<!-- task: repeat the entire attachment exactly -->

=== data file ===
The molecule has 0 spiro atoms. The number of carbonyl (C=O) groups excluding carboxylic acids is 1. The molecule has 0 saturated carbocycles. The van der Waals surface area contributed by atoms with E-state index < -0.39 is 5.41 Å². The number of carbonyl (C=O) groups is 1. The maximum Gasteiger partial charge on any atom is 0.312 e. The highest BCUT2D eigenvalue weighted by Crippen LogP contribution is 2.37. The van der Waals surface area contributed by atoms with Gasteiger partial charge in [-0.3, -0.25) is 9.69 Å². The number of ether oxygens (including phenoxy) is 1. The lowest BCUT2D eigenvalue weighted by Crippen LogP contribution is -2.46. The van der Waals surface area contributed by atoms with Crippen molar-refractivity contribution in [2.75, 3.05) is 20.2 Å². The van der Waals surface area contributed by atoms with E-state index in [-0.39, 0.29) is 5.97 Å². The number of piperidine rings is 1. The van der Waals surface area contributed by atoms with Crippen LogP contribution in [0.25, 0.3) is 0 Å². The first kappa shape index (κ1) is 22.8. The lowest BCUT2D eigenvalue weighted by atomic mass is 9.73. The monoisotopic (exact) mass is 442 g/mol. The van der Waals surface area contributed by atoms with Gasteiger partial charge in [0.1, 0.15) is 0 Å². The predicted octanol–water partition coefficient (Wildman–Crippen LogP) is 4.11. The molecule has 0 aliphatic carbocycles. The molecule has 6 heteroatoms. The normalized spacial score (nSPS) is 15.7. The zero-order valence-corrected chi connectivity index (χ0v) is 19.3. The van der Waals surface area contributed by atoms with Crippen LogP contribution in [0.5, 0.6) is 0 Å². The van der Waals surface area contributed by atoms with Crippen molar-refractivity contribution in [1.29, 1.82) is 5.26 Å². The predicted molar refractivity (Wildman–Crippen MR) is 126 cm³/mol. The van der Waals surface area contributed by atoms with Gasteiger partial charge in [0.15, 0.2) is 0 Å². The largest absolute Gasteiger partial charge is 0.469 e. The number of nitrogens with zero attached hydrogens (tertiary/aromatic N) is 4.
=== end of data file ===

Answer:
The molecule has 0 spiro atoms. The number of carbonyl (C=O) groups excluding carboxylic acids is 1. The molecule has 0 saturated carbocycles. The van der Waals surface area contributed by atoms with E-state index < -0.39 is 5.41 Å². The number of carbonyl (C=O) groups is 1. The maximum Gasteiger partial charge on any atom is 0.312 e. The highest BCUT2D eigenvalue weighted by Crippen LogP contribution is 2.37. The van der Waals surface area contributed by atoms with Gasteiger partial charge in [-0.3, -0.25) is 9.69 Å². The number of ether oxygens (including phenoxy) is 1. The lowest BCUT2D eigenvalue weighted by Crippen LogP contribution is -2.46. The van der Waals surface area contributed by atoms with Crippen molar-refractivity contribution in [2.75, 3.05) is 20.2 Å². The van der Waals surface area contributed by atoms with E-state index in [-0.39, 0.29) is 5.97 Å². The number of piperidine rings is 1. The van der Waals surface area contributed by atoms with Crippen LogP contribution in [0.25, 0.3) is 0 Å². The first kappa shape index (κ1) is 22.8. The lowest BCUT2D eigenvalue weighted by atomic mass is 9.73. The monoisotopic (exact) mass is 442 g/mol. The van der Waals surface area contributed by atoms with Gasteiger partial charge in [0.1, 0.15) is 0 Å². The predicted octanol–water partition coefficient (Wildman–Crippen LogP) is 4.11. The molecule has 0 aliphatic carbocycles. The molecule has 6 heteroatoms. The normalized spacial score (nSPS) is 15.7. The zero-order valence-corrected chi connectivity index (χ0v) is 19.3. The van der Waals surface area contributed by atoms with Crippen LogP contribution in [0.5, 0.6) is 0 Å². The van der Waals surface area contributed by atoms with Crippen molar-refractivity contribution in [1.29, 1.82) is 5.26 Å². The predicted molar refractivity (Wildman–Crippen MR) is 126 cm³/mol. The van der Waals surface area contributed by atoms with Gasteiger partial charge in [0.15, 0.2) is 0 Å². The largest absolute Gasteiger partial charge is 0.469 e. The number of nitrogens with zero attached hydrogens (tertiary/aromatic N) is 4.